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Investing in Las Vegas

Investing in Las Vegas real estate

I should probably preface this article by disclosing that I am not an investor. However, I do have many clients who are, and have learned a few things along the way. Like many others, I've kicked myself for not investing during times when prices were rising rapidly and quick profits were there for the taking. During such times, it seems that I have been too busy helping my investor clients to actually buy properties.

Over the past ten years Las Vegas has attracted investors from all over the country and beyond. More than enough favorable national magazine articles have pointed both first-time and seasoned investors to the rapidly expanding Las Vegas market. In the spring of 2004 investors were so active in our community that builders were turning them away. During that period realtors had instructions from their clients to buy just about anything that wasn't nailed down.

Some Investing Basics

A typical textbook scenario goes something like this...

  • You locate a desirable rental property.
  • Ideally this is a single-family detached home with 3 bedrooms and 2 baths
  • The home should have appreciation potential (newer homes appreciate better than older ones)
  • You secure a loan with a 20% down payment financing the balance. (lenders require 20% on investment properties)
  • You act as landlord or hire a management company to act as landlord (pay them 10% of rent)
  • The rent should cover mortgage, taxes, association fees and management. (break even)
  • If the rent pays you more than you owe then you have positive cash flow.
  • If your monthly payments exceed the rent you have negative cash flow.
  • For the next year or years you let the renters pay for your investment.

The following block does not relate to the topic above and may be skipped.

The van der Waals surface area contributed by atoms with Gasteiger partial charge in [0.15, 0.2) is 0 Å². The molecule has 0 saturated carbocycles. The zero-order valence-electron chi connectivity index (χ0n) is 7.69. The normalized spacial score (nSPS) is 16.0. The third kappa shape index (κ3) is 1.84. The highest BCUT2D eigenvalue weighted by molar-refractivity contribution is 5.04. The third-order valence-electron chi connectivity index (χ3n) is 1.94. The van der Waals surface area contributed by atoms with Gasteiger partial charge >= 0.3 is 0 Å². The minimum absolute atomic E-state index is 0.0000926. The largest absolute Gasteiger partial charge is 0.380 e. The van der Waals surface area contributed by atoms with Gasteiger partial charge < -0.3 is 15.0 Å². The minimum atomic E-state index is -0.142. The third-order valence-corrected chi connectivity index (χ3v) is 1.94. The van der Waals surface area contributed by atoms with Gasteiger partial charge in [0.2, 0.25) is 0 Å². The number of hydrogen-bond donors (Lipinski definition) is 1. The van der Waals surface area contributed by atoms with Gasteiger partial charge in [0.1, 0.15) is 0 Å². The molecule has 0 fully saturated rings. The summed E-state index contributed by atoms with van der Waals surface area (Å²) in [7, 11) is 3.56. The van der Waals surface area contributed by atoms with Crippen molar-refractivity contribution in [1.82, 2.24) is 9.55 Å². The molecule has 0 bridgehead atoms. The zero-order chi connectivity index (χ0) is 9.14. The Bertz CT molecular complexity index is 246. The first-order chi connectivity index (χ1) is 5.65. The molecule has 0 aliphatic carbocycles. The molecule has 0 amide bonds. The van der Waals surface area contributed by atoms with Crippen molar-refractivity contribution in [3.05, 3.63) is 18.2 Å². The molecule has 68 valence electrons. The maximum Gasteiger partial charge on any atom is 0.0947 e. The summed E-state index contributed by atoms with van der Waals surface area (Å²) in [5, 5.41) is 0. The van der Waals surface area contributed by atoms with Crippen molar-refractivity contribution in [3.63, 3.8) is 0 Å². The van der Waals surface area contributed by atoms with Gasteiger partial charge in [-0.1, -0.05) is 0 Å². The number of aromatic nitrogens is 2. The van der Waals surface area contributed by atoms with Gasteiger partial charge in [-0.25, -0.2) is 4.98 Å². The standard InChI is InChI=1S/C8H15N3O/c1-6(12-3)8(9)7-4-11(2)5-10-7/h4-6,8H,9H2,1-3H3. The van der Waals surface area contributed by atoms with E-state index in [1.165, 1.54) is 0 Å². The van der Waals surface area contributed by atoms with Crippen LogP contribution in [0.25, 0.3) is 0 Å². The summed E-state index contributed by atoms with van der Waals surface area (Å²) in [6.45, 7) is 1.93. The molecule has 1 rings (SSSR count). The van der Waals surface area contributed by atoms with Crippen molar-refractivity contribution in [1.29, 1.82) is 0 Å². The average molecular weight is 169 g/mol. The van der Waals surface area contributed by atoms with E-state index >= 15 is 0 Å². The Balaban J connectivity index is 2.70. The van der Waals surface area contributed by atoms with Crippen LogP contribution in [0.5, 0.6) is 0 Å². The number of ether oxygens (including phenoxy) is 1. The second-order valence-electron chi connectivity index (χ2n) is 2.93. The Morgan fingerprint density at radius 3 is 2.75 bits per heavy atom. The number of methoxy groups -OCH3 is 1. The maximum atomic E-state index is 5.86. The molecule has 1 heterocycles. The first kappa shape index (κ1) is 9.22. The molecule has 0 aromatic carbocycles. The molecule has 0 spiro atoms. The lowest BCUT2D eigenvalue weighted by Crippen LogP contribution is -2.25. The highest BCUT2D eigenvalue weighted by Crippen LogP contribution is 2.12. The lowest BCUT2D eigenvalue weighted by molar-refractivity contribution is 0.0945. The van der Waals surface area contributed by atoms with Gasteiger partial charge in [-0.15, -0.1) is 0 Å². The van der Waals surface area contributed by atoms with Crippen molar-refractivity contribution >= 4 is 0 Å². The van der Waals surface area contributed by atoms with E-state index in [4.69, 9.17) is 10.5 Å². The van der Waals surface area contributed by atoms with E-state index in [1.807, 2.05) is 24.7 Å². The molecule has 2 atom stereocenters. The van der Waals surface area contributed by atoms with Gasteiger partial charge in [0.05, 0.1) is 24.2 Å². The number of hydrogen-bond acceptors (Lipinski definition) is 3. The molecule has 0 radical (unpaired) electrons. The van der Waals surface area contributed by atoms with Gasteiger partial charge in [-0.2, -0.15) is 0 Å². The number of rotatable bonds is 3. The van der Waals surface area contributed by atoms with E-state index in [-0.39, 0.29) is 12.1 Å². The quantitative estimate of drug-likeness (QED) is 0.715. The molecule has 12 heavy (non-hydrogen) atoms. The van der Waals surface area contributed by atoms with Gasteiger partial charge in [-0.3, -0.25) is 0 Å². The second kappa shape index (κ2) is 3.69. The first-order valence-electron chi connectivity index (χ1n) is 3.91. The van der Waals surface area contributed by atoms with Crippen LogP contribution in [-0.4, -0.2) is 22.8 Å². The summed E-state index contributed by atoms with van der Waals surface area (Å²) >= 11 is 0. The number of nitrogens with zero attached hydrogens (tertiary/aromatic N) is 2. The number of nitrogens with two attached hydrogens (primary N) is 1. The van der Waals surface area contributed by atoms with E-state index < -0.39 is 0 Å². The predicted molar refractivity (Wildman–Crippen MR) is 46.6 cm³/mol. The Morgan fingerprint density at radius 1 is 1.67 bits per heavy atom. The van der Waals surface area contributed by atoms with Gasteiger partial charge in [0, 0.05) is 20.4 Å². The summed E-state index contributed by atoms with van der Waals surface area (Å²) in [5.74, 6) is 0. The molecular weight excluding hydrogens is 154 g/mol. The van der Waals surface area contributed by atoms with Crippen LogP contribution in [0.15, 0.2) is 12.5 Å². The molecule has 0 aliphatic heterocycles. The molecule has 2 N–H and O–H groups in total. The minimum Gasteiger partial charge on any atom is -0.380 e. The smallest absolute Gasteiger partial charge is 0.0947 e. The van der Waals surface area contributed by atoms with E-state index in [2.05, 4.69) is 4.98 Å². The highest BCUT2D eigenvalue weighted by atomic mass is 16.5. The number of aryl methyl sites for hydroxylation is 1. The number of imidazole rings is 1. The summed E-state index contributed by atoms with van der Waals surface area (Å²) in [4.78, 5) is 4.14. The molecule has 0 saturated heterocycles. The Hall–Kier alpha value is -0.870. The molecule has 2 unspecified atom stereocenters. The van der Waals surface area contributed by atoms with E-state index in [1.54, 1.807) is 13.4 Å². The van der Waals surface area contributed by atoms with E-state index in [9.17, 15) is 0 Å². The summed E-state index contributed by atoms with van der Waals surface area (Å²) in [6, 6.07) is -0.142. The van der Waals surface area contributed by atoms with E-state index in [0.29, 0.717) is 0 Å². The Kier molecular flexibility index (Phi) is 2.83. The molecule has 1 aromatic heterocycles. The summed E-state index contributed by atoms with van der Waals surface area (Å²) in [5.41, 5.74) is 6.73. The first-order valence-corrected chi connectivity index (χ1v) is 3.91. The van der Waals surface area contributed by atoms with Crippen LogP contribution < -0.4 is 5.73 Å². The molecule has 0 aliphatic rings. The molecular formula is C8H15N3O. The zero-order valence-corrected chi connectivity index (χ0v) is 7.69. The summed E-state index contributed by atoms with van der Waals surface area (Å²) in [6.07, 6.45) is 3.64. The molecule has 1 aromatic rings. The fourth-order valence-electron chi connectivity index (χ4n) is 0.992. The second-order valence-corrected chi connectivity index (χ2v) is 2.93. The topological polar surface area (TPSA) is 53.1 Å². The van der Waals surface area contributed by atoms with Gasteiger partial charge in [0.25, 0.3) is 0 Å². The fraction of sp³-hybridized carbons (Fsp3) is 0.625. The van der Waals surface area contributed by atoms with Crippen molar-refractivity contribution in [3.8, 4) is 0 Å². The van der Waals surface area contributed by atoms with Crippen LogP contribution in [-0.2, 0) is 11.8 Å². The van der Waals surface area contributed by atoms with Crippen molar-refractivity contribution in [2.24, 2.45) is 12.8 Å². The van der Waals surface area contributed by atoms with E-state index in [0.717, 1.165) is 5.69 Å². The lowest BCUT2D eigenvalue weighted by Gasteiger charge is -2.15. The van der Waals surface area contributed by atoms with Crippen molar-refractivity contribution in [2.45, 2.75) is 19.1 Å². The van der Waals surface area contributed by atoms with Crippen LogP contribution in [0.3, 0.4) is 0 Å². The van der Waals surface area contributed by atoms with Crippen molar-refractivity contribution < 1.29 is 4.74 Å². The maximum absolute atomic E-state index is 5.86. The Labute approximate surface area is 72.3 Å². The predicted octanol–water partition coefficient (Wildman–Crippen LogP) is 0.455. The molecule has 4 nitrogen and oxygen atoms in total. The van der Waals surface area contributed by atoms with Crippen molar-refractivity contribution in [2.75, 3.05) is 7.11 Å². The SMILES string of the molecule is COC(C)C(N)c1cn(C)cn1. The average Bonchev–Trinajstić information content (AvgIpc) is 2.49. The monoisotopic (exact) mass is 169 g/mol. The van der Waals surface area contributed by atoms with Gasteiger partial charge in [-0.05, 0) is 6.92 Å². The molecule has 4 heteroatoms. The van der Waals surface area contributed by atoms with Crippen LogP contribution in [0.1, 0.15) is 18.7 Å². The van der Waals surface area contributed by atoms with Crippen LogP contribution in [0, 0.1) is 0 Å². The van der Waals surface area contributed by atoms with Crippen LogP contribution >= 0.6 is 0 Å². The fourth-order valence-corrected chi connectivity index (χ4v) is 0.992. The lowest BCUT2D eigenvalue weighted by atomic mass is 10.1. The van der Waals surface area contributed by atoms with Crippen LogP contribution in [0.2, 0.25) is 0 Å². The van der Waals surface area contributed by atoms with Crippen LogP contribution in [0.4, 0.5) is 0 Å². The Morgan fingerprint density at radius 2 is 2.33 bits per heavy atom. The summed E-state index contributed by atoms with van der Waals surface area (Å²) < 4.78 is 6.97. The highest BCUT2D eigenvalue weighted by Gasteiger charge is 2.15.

• If prices of homes rise substantially, you sell and reap a nice profit
  • If prices do not rise very much, you wait it out and let the renters pay off your mortgage

Up until a few years ago, it was quite easy to create a positive cash flow situation. Rents were relatively high due to a shortage in the availability of rental properties. After all, you've probably heard that 50,000 people move to Las Vegas each year. Ah, supply and demand.

Changes in the Las Vegas market

Over the past year home prices have risen substantially. Rents have NOT risen proportionately. So the previous "break even" and "positive cash flow" scenarios will not work (with 20%down). In a 20% down situation on the purchase of an average Las Vegas home you will probably be paying $1400 per month while collecting $1150 rent.

Maybe that's not such a bad thing in your tax bracket. But I find that most folks, particularly new investors, expect to at least break even.

It's not all doom and gloom

As a good friend and fellow realtor, Bruce Ricks, points out... "if you pay all cash for a rental, it will all be positive cash flow". Right, why didn't I think of that! Why limit yourself to a 20% down payment? If you run the numbers through your spreadsheet you will probably find that a 30% down payment will put you in a break-even situation. After all, according to the law of supply and demand, rents will eventually catch up with current home prices and eventually exceed them. By that time, your rental investment will also have appreciated nicely.

Las Vegas High-Rise Investing

Some investors did very well in this niche market, but times have changed. Many knowledgeable people have told me that some of the proposed hi-rises will never see the light of day. Which ones... who knows? Another factor is that the hi-rise developers have tightened their cash deposit requirements (money due prior to completion of the project). In this situation, one needs deep pockets (and nerves of steel) to play the game.

Phillip Henkle Realtor with Trust Realty
Phillip Henkle
Las Vegas
Buyer's Agent

Las Vegas real estate agent

Trust Realty
7310 Smoke Ranch Rd Ste M
Las Vegas, NV 89128
(702) 496-9898

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